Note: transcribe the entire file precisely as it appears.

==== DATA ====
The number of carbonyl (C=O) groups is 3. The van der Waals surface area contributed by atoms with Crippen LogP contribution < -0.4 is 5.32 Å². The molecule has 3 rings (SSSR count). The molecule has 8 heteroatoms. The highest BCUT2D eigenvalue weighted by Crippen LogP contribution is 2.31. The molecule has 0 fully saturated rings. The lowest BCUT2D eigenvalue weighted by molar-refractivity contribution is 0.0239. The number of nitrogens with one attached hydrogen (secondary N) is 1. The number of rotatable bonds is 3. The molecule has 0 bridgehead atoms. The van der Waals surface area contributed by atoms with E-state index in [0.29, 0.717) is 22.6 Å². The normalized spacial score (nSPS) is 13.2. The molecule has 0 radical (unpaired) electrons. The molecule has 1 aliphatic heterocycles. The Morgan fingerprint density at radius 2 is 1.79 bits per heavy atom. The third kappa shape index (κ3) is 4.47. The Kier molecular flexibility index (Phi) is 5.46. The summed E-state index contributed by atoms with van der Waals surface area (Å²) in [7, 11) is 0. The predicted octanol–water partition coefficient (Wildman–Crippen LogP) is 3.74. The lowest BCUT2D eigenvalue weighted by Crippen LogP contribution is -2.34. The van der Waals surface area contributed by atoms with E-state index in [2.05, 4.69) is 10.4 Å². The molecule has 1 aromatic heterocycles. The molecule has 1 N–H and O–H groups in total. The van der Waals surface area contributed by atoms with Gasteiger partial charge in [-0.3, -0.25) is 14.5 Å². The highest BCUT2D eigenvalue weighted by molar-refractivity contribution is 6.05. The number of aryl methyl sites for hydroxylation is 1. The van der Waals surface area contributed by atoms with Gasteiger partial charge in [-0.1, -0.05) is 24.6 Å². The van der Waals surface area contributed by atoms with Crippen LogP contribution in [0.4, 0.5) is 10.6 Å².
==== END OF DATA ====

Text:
The number of carbonyl (C=O) groups is 3. The van der Waals surface area contributed by atoms with Crippen LogP contribution < -0.4 is 5.32 Å². The molecule has 3 rings (SSSR count). The molecule has 8 heteroatoms. The highest BCUT2D eigenvalue weighted by Crippen LogP contribution is 2.31. The molecule has 0 fully saturated rings. The lowest BCUT2D eigenvalue weighted by molar-refractivity contribution is 0.0239. The number of nitrogens with one attached hydrogen (secondary N) is 1. The number of rotatable bonds is 3. The molecule has 0 bridgehead atoms. The van der Waals surface area contributed by atoms with E-state index in [0.29, 0.717) is 22.6 Å². The normalized spacial score (nSPS) is 13.2. The molecule has 0 radical (unpaired) electrons. The molecule has 1 aliphatic heterocycles. The Morgan fingerprint density at radius 2 is 1.79 bits per heavy atom. The third kappa shape index (κ3) is 4.47. The Kier molecular flexibility index (Phi) is 5.46. The summed E-state index contributed by atoms with van der Waals surface area (Å²) in [7, 11) is 0. The predicted octanol–water partition coefficient (Wildman–Crippen LogP) is 3.74. The lowest BCUT2D eigenvalue weighted by Crippen LogP contribution is -2.34. The van der Waals surface area contributed by atoms with E-state index in [2.05, 4.69) is 10.4 Å². The molecule has 1 aromatic heterocycles. The molecule has 1 N–H and O–H groups in total. The van der Waals surface area contributed by atoms with Gasteiger partial charge in [-0.3, -0.25) is 14.5 Å². The highest BCUT2D eigenvalue weighted by molar-refractivity contribution is 6.05. The number of aryl methyl sites for hydroxylation is 1. The van der Waals surface area contributed by atoms with Gasteiger partial charge in [-0.1, -0.05) is 24.6 Å². The van der Waals surface area contributed by atoms with Crippen LogP contribution in [0.4, 0.5) is 10.6 Å².